Is the changing nature of work and the safely and health profession on your mind as we near the year 2000? Well, it should be if you hope to meet the challenges ahead.
Y2K is fast approaching. What will the new millennium mean for the practice of occupational safety and health? In this column, I review some of the current trends in our practice areas and venture a guess for what they might mean in the future. I realize millennium actually refers to a thousand years' span. I really am only commenting on the very near term; however, it does make for a snappy title.
Some key trends that have been with us for the past several years include:
* Continued reorganizations, downsizing and consolidation, along with acquisitions, mergers and globalization of business,
* Greening of the corporate world,
* The movement of corporate occupational safety and health responsibilities to the line functions,
* The convergence of safety, industrial hygiene and environmental practice,
* Proliferation of certifications and other forms of qualification,
* Growth in consulting, and
* Rapid information sharing and communication advances.
Reorganizations, Acquisitions and Mergers
Hardly a day goes by without headlines that describe layoffs, consolidations, acquisitions and global mega-mergers, all in the same newspaper. Clearly, there is more pressure today on producing shareholder value than ever before. The most closely watched feature up and down the management layers in many corporate offices is their stock price. I am confident that many of you reading this article have your company share price bookmarked on your Web browser so that you can see it several times a day. For many of us, our futures are tied to the rollercoaster of a currently volatile market.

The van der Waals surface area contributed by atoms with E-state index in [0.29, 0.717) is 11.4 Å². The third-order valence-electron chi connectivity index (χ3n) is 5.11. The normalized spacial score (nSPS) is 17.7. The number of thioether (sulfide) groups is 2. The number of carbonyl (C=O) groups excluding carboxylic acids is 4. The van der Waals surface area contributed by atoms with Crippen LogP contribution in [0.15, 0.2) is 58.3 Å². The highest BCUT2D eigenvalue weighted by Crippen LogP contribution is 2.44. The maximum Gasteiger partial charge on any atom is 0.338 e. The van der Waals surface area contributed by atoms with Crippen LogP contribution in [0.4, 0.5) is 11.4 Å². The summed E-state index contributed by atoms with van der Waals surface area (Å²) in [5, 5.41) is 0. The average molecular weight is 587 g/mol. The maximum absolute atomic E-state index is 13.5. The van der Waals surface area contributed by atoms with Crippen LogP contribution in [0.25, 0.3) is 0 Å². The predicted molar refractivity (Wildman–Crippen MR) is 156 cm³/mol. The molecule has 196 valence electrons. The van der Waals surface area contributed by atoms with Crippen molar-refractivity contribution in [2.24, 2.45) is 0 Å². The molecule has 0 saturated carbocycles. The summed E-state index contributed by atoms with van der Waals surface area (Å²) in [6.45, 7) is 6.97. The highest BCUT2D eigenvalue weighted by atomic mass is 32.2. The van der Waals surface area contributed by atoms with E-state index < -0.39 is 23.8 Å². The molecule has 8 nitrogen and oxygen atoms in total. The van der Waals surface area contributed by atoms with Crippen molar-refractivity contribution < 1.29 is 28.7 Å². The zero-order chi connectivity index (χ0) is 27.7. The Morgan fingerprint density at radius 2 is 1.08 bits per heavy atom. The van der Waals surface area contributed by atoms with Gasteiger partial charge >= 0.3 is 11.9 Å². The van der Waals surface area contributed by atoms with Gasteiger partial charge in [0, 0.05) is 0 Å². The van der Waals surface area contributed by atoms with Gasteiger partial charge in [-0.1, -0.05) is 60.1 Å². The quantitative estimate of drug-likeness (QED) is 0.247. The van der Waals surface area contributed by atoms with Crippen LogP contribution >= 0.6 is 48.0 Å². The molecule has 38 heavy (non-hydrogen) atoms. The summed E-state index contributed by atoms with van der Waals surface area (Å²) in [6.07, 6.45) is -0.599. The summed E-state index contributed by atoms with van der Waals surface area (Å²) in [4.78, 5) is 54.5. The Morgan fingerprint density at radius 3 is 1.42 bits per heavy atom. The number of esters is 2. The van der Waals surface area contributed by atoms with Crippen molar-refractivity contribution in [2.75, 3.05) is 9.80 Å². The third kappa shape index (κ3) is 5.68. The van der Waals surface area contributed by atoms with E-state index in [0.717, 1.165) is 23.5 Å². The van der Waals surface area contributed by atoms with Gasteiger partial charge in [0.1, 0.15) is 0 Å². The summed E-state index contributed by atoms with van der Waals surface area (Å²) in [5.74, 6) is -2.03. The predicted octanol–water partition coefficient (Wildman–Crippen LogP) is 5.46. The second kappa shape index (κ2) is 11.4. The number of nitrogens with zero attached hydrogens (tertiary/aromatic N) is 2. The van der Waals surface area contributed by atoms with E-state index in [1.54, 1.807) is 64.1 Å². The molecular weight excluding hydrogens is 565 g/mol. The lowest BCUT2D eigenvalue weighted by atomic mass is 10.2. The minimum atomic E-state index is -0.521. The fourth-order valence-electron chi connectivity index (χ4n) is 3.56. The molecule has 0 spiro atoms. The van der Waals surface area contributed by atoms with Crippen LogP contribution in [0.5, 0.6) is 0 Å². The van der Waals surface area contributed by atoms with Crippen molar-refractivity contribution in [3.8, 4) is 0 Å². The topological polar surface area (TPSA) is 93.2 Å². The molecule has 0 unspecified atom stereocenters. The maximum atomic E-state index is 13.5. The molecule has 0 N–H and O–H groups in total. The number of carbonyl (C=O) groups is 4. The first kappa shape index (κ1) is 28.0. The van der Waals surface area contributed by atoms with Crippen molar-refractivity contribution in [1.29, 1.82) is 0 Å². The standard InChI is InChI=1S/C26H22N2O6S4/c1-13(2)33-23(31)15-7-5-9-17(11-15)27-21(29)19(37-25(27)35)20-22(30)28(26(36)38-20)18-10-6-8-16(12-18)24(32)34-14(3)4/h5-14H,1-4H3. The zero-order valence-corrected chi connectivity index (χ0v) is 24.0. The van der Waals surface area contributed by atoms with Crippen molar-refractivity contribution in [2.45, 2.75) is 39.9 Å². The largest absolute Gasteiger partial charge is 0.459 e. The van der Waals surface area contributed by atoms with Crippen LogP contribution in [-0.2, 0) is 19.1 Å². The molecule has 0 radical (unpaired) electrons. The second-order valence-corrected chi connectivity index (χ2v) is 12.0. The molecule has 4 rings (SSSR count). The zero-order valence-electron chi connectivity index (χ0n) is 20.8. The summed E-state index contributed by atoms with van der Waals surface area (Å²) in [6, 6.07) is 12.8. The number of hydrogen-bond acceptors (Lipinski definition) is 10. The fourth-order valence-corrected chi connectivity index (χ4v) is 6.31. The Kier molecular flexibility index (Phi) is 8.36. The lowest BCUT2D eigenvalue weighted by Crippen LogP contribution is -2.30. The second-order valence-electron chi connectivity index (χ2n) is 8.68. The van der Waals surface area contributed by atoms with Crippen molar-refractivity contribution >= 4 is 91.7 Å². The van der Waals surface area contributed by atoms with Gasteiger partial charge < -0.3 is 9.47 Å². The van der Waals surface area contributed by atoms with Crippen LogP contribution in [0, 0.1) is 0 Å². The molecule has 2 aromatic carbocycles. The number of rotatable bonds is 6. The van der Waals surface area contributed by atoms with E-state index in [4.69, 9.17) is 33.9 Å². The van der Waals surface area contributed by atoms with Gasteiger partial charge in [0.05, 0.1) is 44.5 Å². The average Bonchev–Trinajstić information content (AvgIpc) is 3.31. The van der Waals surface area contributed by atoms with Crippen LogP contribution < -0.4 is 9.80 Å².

So what does that have to do with the price of apple butter? These organizational and structural changes, driven by a need to increase shareholder value, continue to sweep corporate America and other developed and developing countries. They will drive our future and the future of our profession.
There are only a few ways one can fundamentally improve corporate performance. In essence, it is a question of having the best market presence or newest technology, or being the low-cost producer. While this is wildly simplistic, the point is that most companies have now picked all of the low-hanging fruit in reducing overheads. In this regard, we will now see a waning of massive layoffs and re-engineering efforts. Meanwhile, the pace of further consolidation and national and international acquisitions and mergers will increase, due to the desire to gain market share, capture technology and benefit from economies of scale. British Petroleum, Exxon, Yahoo, Chrysler and Ford are some of the latest examples of companies with this business strategy.
Back to the price of apple butter. Downsizing, re-engineering and the host of other business strategies applied to the effort to reduce overhead and outsource noncore services have led to a significant reduction in corporate, divisional and plant staffing in safety and health over the past decade. Right or wrong, we are all expected to do more with less.
Mergers and consolidations will have much the same effect by taking two companies and reducing costs through economies of scale (translation: you no longer need two complete management structures). This trend means the ability to eliminate redundancies. Additionally, mergers and acquisitions bring up the issue pairing sometimes very different cultures and philosophies. Some of these are not that friendly or supportive of ES&H initiatives.
However, it is not all bad news. The growth of companies on national and international bases means much greater opportunity for those ES&H professionals who will still be needed. Large companies are more likely to recognize, utilize and reward technical excellence. …